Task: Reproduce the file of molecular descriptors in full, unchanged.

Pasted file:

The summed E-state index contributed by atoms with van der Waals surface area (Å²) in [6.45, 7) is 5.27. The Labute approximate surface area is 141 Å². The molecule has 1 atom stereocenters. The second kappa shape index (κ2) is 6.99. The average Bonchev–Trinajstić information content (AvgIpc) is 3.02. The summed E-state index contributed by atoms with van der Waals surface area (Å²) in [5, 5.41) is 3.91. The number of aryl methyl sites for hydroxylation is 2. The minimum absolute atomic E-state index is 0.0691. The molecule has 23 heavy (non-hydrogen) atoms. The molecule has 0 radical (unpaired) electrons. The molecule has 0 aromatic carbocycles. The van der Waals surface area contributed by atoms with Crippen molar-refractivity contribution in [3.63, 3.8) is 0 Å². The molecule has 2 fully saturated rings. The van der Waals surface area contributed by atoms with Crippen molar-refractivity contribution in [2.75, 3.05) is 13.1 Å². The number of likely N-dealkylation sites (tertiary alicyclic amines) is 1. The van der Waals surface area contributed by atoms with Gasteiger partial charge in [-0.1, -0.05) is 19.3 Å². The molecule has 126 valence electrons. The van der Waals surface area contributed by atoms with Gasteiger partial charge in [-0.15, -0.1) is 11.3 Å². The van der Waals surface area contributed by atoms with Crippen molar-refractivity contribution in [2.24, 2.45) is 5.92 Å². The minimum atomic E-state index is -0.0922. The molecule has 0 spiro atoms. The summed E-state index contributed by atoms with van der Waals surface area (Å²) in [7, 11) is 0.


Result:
The summed E-state index contributed by atoms with van der Waals surface area (Å²) in [6.45, 7) is 5.27. The Labute approximate surface area is 141 Å². The molecule has 1 atom stereocenters. The second kappa shape index (κ2) is 6.99. The average Bonchev–Trinajstić information content (AvgIpc) is 3.02. The summed E-state index contributed by atoms with van der Waals surface area (Å²) in [5, 5.41) is 3.91. The number of aryl methyl sites for hydroxylation is 2. The minimum absolute atomic E-state index is 0.0691. The molecule has 23 heavy (non-hydrogen) atoms. The molecule has 0 radical (unpaired) electrons. The molecule has 0 aromatic carbocycles. The van der Waals surface area contributed by atoms with Crippen molar-refractivity contribution in [3.63, 3.8) is 0 Å². The molecule has 2 fully saturated rings. The van der Waals surface area contributed by atoms with Crippen molar-refractivity contribution in [2.75, 3.05) is 13.1 Å². The number of likely N-dealkylation sites (tertiary alicyclic amines) is 1. The van der Waals surface area contributed by atoms with Gasteiger partial charge in [-0.1, -0.05) is 19.3 Å². The molecule has 126 valence electrons. The van der Waals surface area contributed by atoms with Gasteiger partial charge in [-0.15, -0.1) is 11.3 Å². The van der Waals surface area contributed by atoms with Crippen molar-refractivity contribution in [2.24, 2.45) is 5.92 Å². The minimum atomic E-state index is -0.0922. The molecule has 0 spiro atoms. The summed E-state index contributed by atoms with van der Waals surface area (Å²) in [7, 11) is 0.